The Invention of Air: A book review by Bob Morris

The Invention of Air: A Story of Science, Faith, Revolution, and the Birth of America Steven Johnson
Riverhead Books/Penguin Group (2008)

It would be an exaggeration to suggest that Joseph Priestley (1733-1804) is the focal point of this book. He isn’t. However, he is one of several focal points whose life and work serve as a linchpin to the other focal points, notably the colonial leadership (e.g. Franklin, Washington, Adams, Jefferson), theological, scientific, and political issues as well as tumultuous events preceding and then following the war for independence. Steven Johnson is also intrigued by why some ideas succeed and others don’t. Also, “why these revolutions happen when they do, and why some rare individuals end up having a hand in many of them simultaneously.”

This last comment suggests an element of serendipity in human affairs, one that Johnson also discusses brilliantly in another of his books, The Ghost Map. Priestley played a central and prominent role (albeit an underappreciated one since then) during the Enlightenment and the American Revolution, simultaneously. As Johnson notes on Page 147, “Scientific innovation tends to be imagined as something that exists outside the public sphere of politics, or the sacred space of faith…But for Priestly, these three domains [i.e. science, religion, and politics] were not separate compartments, but rather a kind of continuum, with new developments in each domain reinforcing and intensifying the others.” For me, those comments capture the essence of what motivated Priestly. They also help to explain the nature and extent of his appeal and influence during an era in which there was no shortage of human talent and skill.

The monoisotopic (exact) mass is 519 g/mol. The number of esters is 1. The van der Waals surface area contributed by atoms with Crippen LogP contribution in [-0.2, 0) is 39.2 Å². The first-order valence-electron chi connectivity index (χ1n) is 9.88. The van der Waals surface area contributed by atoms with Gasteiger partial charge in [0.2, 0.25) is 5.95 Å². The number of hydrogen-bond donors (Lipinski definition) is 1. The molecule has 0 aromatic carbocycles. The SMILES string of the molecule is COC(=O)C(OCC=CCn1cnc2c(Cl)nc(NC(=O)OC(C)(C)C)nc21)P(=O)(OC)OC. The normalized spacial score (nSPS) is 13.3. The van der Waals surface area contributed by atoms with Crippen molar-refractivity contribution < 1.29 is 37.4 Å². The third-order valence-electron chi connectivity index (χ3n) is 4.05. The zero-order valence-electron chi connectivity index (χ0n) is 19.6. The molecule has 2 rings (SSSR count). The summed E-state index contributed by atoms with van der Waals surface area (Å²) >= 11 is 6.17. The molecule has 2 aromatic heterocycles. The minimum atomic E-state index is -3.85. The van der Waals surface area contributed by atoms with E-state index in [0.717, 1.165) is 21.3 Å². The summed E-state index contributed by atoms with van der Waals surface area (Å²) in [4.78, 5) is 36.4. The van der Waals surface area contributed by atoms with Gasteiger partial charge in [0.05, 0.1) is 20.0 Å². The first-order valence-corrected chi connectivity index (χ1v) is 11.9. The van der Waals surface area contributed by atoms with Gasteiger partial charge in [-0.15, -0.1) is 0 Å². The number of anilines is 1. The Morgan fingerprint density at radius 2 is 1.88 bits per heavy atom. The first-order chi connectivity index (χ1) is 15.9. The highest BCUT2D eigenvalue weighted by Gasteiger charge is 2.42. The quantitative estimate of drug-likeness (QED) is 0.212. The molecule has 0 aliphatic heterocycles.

The title of this book should not be interpreted literally. Rather, it refers to a process of rigorous scientific inquiry over time during which men such as Franklin and Priestley began to formulate (“invent”) concepts to increase human understanding of natural forces. Note Johnson’s lengthy discussion of waterspouts in the Prologue, “The Vortex.” In fact, Johnson observes, “One of Priestley’s greatest scientific discoveries involved the cycle of energy flowing through all life on Earth, the origin of the very air he was breathing there on the deck [of the ship transporting him from England to America] as he watched his thermometer line bob in the waters of the Atlantic. Together, all those forces converged on him, as the Samson struggled against the current bearing west to the New World…”

As we proceed into an uncertain future, Steven Johnson asserts, we must rely on old institutions and remain hostage to what James O’Toole characterizes as “the ideology of comfort and the tyranny of custom” because that would betray “the core and, connected values that Priestly shared with the American founders.” Today, “we now see the web of relationships far more clearly than Priestly or Franklin or Jefferson could” and thus can take full advantage of opportunities in a world “still ripe for radical change.” There is indeed cause for hope.

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